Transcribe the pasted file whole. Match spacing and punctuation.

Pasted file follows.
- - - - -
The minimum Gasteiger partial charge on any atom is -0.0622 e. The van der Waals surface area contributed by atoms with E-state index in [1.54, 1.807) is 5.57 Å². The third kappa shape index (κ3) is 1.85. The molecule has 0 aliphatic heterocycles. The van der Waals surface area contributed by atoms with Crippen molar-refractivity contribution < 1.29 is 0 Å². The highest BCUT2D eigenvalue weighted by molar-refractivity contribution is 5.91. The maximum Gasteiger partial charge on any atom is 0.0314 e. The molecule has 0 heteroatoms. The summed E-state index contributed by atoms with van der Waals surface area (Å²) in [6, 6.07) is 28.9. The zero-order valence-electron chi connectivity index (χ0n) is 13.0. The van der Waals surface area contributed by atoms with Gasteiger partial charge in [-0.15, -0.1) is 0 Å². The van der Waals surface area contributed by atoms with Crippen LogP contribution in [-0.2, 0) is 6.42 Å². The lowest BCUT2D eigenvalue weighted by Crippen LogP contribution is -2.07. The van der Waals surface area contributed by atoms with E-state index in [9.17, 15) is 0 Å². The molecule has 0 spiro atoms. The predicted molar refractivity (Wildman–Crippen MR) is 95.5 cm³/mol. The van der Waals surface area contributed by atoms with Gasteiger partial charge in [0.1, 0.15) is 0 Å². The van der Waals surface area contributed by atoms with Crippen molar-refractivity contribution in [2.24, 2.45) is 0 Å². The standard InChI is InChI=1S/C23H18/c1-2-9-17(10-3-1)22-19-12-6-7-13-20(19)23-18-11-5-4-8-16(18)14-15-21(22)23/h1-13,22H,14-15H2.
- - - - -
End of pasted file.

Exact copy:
The minimum Gasteiger partial charge on any atom is -0.0622 e. The van der Waals surface area contributed by atoms with E-state index in [1.54, 1.807) is 5.57 Å². The third kappa shape index (κ3) is 1.85. The molecule has 0 aliphatic heterocycles. The van der Waals surface area contributed by atoms with Crippen molar-refractivity contribution < 1.29 is 0 Å². The highest BCUT2D eigenvalue weighted by molar-refractivity contribution is 5.91. The maximum Gasteiger partial charge on any atom is 0.0314 e. The molecule has 0 heteroatoms. The summed E-state index contributed by atoms with van der Waals surface area (Å²) in [6, 6.07) is 28.9. The zero-order valence-electron chi connectivity index (χ0n) is 13.0. The van der Waals surface area contributed by atoms with Gasteiger partial charge in [-0.15, -0.1) is 0 Å². The van der Waals surface area contributed by atoms with Crippen LogP contribution in [-0.2, 0) is 6.42 Å². The lowest BCUT2D eigenvalue weighted by Crippen LogP contribution is -2.07. The van der Waals surface area contributed by atoms with E-state index in [9.17, 15) is 0 Å². The molecule has 0 spiro atoms. The predicted molar refractivity (Wildman–Crippen MR) is 95.5 cm³/mol. The van der Waals surface area contributed by atoms with Gasteiger partial charge in [0.1, 0.15) is 0 Å². The van der Waals surface area contributed by atoms with Crippen molar-refractivity contribution in [2.24, 2.45) is 0 Å². The standard InChI is InChI=1S/C23H18/c1-2-9-17(10-3-1)22-19-12-6-7-13-20(19)23-18-11-5-4-8-16(18)14-15-21(22)23/h1-13,22H,14-15H2.